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This article was published on July 22, 2019

Everything you need to know about China’s new Nasdaq-style STAR Market

Everything you need to know about China’s new Nasdaq-style STAR Market
Ravie Lakshmanan

The first batch of companies have begun trading on China’s new STAR Market today. Billed as China’s version of Nasdaq, it’s overseen by the Shanghai Stock Exchange (SSE).

Previously called the Science and Technology Innovation Board, the STAR Market mainly targets homegrown technology firms, and is modeled after a US-like IPO system.

The move marks the first step towards major capital reforms in the country, and aims to boost domestic investment. It also comes amid a prolonged trade war between the US and China that has put companies like Huawei in the crosshairs. Here’s a quick primer about the new stock market.

What happened?

Last November, China’s President Xi Jinping unveiled plans to launch STAR Market and pilot a registration-based IPO system. This has been followed by steady preparations, including framing supervisory rules, formation of listing committees, application reviews and approvals.

The rules — which went into effect on March 1 — go into detail about the requirements for listing on the STAR Market. They were jointly set by the SSE and the China Securities Regulatory Commission (CRSC).

According to the regulations, red-chip companies — China-based firms incorporated and listed outside the mainland — are allowed to be listed on the new market. The technology board was formally launched last month on June 13.

The debut

Until now, the SSE has received 141 listing applications, of which 31 companies won approval to list and 25 of them have obtained registration approval from the SRC.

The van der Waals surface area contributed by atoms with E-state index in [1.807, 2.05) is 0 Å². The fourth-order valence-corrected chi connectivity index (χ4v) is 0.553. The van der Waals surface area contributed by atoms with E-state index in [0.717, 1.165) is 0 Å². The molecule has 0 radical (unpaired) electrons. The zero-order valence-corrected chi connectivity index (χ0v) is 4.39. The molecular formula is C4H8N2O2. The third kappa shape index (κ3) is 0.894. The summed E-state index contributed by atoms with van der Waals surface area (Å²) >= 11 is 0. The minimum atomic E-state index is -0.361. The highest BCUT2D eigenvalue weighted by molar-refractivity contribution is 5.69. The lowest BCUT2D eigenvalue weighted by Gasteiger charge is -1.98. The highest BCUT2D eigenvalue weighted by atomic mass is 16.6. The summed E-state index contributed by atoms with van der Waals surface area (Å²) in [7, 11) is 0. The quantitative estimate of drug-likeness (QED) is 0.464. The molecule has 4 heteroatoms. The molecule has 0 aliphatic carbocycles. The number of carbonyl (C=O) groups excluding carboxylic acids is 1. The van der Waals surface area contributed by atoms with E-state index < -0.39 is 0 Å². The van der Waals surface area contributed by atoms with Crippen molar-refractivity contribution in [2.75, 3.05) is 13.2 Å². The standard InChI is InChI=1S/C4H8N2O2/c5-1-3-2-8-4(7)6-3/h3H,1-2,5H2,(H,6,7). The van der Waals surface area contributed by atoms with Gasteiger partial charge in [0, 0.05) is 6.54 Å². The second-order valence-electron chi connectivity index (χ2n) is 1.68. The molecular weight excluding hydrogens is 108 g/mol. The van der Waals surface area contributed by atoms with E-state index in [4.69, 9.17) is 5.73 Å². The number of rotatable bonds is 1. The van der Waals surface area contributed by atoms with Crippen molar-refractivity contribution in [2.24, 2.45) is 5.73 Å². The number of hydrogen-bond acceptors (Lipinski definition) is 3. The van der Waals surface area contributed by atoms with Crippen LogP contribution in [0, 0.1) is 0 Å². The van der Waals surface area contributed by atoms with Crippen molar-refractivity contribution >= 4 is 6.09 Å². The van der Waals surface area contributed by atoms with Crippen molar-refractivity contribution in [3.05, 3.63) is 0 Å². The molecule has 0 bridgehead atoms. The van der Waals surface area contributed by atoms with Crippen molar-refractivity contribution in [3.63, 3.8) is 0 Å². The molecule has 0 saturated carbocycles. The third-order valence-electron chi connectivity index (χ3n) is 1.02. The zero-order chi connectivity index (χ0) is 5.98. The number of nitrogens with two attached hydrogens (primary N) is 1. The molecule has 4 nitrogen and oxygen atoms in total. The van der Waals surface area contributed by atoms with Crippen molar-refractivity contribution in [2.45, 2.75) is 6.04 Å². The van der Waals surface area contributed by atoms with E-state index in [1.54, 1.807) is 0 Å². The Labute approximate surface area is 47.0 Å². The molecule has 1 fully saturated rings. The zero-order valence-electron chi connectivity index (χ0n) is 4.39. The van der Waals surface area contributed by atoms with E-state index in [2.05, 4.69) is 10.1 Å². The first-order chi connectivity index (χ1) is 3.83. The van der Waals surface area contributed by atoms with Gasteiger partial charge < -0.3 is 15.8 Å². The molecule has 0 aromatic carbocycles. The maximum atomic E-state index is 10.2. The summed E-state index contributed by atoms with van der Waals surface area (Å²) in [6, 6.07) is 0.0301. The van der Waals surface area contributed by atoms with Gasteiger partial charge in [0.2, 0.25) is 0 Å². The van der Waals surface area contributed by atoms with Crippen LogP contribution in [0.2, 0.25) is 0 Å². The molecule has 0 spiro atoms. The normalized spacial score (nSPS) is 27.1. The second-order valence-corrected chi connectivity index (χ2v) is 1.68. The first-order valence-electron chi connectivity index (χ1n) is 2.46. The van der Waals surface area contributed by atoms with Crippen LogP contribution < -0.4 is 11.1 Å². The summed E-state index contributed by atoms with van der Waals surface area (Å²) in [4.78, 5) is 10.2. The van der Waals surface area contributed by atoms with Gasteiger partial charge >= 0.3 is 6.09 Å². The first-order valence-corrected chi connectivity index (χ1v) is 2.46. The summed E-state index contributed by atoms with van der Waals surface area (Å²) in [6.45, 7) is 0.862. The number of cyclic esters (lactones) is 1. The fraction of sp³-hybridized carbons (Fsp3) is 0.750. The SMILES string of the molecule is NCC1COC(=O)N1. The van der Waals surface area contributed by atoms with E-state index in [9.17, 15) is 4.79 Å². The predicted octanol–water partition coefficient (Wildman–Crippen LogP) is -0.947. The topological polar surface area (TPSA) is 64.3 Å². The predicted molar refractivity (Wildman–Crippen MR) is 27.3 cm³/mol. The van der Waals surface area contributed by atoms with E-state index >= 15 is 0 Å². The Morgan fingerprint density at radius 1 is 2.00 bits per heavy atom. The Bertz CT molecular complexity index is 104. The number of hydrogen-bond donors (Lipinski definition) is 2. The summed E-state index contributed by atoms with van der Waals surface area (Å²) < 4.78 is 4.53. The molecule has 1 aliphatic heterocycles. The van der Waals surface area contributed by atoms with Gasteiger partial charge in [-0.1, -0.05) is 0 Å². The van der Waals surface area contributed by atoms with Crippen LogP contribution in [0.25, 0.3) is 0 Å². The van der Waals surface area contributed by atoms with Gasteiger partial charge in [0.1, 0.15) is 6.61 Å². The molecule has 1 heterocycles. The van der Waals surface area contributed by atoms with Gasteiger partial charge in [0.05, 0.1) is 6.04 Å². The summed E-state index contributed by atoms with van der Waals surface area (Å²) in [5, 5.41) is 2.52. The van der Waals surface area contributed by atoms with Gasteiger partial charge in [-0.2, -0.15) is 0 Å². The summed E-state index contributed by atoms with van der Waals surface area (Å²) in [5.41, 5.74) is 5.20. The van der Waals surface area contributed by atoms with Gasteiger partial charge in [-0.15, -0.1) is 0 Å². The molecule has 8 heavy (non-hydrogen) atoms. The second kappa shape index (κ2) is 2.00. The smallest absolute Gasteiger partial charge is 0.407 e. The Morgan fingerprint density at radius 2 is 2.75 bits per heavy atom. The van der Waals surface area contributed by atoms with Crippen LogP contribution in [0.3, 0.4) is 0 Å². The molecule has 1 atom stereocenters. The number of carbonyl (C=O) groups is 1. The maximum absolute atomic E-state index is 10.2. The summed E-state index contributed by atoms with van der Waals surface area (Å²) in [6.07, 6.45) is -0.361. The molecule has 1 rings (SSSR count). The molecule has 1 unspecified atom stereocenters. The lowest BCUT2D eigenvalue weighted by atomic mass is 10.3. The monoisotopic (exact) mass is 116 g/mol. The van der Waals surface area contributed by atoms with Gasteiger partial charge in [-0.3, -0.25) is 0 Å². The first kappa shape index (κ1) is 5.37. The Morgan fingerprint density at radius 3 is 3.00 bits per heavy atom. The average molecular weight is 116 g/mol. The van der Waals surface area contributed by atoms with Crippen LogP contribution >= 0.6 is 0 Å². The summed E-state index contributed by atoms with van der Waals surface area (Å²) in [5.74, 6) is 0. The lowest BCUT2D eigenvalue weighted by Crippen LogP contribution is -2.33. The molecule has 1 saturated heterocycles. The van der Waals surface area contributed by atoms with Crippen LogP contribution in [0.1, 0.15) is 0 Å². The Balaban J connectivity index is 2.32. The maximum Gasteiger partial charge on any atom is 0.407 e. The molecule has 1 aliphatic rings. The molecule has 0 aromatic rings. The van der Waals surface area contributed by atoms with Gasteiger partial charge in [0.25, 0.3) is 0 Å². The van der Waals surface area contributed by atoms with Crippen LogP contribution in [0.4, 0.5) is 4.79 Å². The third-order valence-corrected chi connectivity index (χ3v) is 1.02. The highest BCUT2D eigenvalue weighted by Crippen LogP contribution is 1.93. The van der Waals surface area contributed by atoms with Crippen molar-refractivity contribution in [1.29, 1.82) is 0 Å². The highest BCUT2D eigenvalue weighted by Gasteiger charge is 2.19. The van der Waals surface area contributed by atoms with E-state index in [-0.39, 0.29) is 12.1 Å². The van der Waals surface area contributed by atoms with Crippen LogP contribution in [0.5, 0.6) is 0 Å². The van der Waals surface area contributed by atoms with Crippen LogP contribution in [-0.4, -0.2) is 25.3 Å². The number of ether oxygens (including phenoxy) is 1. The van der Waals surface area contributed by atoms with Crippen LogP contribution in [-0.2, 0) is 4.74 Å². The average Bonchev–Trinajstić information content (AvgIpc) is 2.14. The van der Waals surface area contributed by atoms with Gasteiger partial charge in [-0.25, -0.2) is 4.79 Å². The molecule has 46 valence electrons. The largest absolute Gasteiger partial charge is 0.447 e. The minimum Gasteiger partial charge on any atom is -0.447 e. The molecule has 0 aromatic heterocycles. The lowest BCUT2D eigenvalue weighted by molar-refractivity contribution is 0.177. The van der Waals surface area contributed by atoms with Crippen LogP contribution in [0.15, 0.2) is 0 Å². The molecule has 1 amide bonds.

About four million qualified retail investors with no less than 500,000 yuan ($72,672) in investment capital have registered to trade shares on the new market, reported South China Morning Post.

The approved companies range from chipmakers to health care firms such as Raytron Technology and China Railway Signal & Communication. Also included in the list is chipmaker Montage and battery materials supplier Ronbay, both are which are making their stock market debuts.

The opening day, needless to say, has been volatile. All 25 companies finished trading with gains of at least 84 percent. Semiconductor maker Anji Microelectronics got off to a flying start, opening 287 percent higher than the initial public offering (IPO) price. Trading of the company’s shares were halted twice to cool down frenzied buying.

How is STAR Market different?

The Shenzhen Stock Exchange launched its own board, dubbed ChiNext, in 2009 for small, faster-growing companies. This was followed by a second board called New Third Board in 2013. Neither have managed to gain significant traction from investors.

The STAR Market is different in that it has more lenient standards for profitability and price volatility than the main exchanges. It permits companies to list before they have turned a profit. Investors, similarly, will be allowed to short-sell individual stocks for the first time in mainland China.

Why it’s important?

The STAR Market is seen as a move to keep Chinese tech firms from listing in stock markets abroad. The country has been home to high-profile companies like Alibaba, Tencent, Xiaomi, and JD.com.

But due to stringent profitability requirements at home, they have chosen to list in New York City or Hong Kong. By providing a low barrier for entry, the development seeks to incentivize Chinese technology companies to IPO on home stock markets.

The new market board is also expected to draw listing from big tech unicorns in the country, including TikTok-parent ByteDance — the world’s most valuable startup — and ride-hailing giant Didi Chuxing.

What’s the future?

According to state news agency Xinhua, the SSE will release a new component index on the 11th trading day after the number of listed stocks and depository receipts reaches 30 on the sci-tech innovation board.

The board, in its present form, is more aimed at local investors, with no scope for foreign participation. It’s not immediately clear if these rules will be relaxed in the future.

In addition, based on insights gathered by Chicago-based law firm Baker McKenzie, the US continues to be a big draw for mega tech IPOs. “In spite of the continued Sino-US trade war, there was considerable demand from Chinese issuers to list on US exchanges, with 16 Chinese companies raising over $2 billion on Nasdaq and the NYSE,” the company noted in its Cross-Border IPO Index for 2019.

Whether the new STAR Market initiative lures investors and takes business away from New York and Hong Kong remains to be seen.

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